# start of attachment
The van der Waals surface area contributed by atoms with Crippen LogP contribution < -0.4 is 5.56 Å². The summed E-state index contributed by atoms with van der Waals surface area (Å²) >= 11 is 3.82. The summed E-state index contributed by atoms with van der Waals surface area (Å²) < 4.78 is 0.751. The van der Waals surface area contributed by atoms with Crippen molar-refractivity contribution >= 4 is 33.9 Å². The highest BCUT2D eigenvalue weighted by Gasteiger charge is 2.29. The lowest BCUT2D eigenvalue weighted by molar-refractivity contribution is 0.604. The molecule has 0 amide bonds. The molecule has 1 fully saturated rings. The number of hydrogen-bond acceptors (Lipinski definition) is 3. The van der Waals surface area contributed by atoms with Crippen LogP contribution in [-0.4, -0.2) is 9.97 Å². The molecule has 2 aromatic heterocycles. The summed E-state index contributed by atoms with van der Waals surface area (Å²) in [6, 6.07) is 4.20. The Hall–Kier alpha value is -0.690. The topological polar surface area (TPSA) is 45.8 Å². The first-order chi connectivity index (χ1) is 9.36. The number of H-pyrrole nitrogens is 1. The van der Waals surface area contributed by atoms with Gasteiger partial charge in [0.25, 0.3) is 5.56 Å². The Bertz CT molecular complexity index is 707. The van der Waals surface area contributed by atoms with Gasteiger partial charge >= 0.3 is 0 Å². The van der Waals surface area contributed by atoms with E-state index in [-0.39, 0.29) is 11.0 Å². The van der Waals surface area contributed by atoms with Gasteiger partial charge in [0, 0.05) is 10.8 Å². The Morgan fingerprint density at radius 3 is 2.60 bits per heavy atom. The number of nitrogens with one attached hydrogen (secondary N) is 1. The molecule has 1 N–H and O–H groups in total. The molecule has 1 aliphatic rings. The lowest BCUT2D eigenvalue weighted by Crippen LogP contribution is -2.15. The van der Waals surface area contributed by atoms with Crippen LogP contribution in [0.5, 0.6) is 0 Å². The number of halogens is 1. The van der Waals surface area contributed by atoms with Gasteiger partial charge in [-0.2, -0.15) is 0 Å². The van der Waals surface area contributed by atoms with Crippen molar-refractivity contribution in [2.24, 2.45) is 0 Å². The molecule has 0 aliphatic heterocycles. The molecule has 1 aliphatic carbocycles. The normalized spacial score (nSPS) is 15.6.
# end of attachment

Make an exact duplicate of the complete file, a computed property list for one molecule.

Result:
The van der Waals surface area contributed by atoms with Crippen LogP contribution < -0.4 is 5.56 Å². The summed E-state index contributed by atoms with van der Waals surface area (Å²) >= 11 is 3.82. The summed E-state index contributed by atoms with van der Waals surface area (Å²) < 4.78 is 0.751. The van der Waals surface area contributed by atoms with Crippen molar-refractivity contribution >= 4 is 33.9 Å². The highest BCUT2D eigenvalue weighted by Gasteiger charge is 2.29. The lowest BCUT2D eigenvalue weighted by molar-refractivity contribution is 0.604. The molecule has 0 amide bonds. The molecule has 1 fully saturated rings. The number of hydrogen-bond acceptors (Lipinski definition) is 3. The van der Waals surface area contributed by atoms with Crippen LogP contribution in [-0.4, -0.2) is 9.97 Å². The molecule has 2 aromatic heterocycles. The summed E-state index contributed by atoms with van der Waals surface area (Å²) in [6, 6.07) is 4.20. The Hall–Kier alpha value is -0.690. The topological polar surface area (TPSA) is 45.8 Å². The first-order chi connectivity index (χ1) is 9.36. The number of H-pyrrole nitrogens is 1. The van der Waals surface area contributed by atoms with Gasteiger partial charge in [0.25, 0.3) is 5.56 Å². The Bertz CT molecular complexity index is 707. The van der Waals surface area contributed by atoms with Gasteiger partial charge >= 0.3 is 0 Å². The van der Waals surface area contributed by atoms with E-state index in [-0.39, 0.29) is 11.0 Å². The van der Waals surface area contributed by atoms with Gasteiger partial charge in [0, 0.05) is 10.8 Å². The Morgan fingerprint density at radius 3 is 2.60 bits per heavy atom. The number of nitrogens with one attached hydrogen (secondary N) is 1. The molecule has 1 N–H and O–H groups in total. The molecule has 1 aliphatic rings. The lowest BCUT2D eigenvalue weighted by Crippen LogP contribution is -2.15. The van der Waals surface area contributed by atoms with Crippen LogP contribution in [0.5, 0.6) is 0 Å². The number of halogens is 1. The van der Waals surface area contributed by atoms with Gasteiger partial charge in [-0.2, -0.15) is 0 Å². The van der Waals surface area contributed by atoms with Crippen molar-refractivity contribution in [2.24, 2.45) is 0 Å². The molecule has 0 aliphatic heterocycles. The molecule has 1 aliphatic carbocycles. The normalized spacial score (nSPS) is 15.6.